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Wed Jan 16, 2013, 03:04 PM

'Segregation now' for poor America more than black America

MONTGOMERY, Alabama Monday morning I ran 11 miles as part of my training for the Phoenix Rock 'n Roll Marathon this Sunday.

At mile 10.5, I ran up the steps of the capitol and tapped on the massive front wooden door, seen behind George Wallace in this picture.

The photograph was taken exactly 50 years ago Monday, the day Wallace was inaugurated governor and infamously declared "segregation now, segregation tomorrow, segregation forever."

At that moment, I felt I was celebrating some sort of victory as an African-American born the year Wallace took that oath. In this country, my people have witnessed tremendous gains: President Johnson signing the Civil Rights Act of 1964, the growth of a large black middle class and, now, the first U.S. president of black African descent.

In a sense, the struggle is over. But, unfortunately, a new one has arisen and overcoming it seems more daunting than gaining basic rights ever was.

That struggle, I believe, is "classism."

Race still matters in this country and -- for those who hold deeply ingrained prejudices-- it will always determine some peoples' view of the worth of other humans.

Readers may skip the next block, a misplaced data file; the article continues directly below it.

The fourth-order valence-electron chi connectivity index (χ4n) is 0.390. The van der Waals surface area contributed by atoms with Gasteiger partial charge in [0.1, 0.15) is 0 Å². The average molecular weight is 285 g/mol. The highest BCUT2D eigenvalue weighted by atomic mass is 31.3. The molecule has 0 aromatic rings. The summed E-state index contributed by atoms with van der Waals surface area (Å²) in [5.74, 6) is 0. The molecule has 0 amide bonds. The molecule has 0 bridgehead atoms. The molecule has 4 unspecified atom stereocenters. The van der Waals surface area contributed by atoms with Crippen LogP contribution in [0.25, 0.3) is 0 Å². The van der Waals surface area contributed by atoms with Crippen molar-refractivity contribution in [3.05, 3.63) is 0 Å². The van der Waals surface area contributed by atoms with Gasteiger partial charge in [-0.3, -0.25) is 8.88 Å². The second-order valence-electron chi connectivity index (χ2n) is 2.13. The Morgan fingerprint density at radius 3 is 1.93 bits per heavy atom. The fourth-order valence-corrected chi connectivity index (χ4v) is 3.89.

But in 2013, class -- and the access to education and financial stability that usually comes with it -- is what is segregating people in this society.

Classism affects all races and ethnic groups but it is particularly discernible in black America. I know, because I've lived it.

I am the poster child for Martin Luther King, Jr.'s 1963 dream; I was born, in fact, on August 23, 1963, the very day King delivered that most heartrending speech of our ages...


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Reply 'Segregation now' for poor America more than black America (Original post)
Blue_Tires Jan 2013 OP
southernyankeebelle Jan 2013 #1
SemperEadem Jan 2013 #2

Response to Blue_Tires (Original post)

Wed Jan 16, 2013, 03:11 PM

1. I remember that I have a dream speak when I was a teen living in Baltimore. I was a


young white teen who believed in his cause. I sure was impressed with his speech. Especially he was non-violent.

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Response to Blue_Tires (Original post)

Thu Jan 17, 2013, 11:11 AM

2. there is a caste system in this country

that is alive and well and has been for centuries... the fact that people would rather ignore it doesn't mean that it is not there.

It is as real as if one were in Europe or India. Otherwise, the term "uppity" would have absolutely no use in our lexicon.

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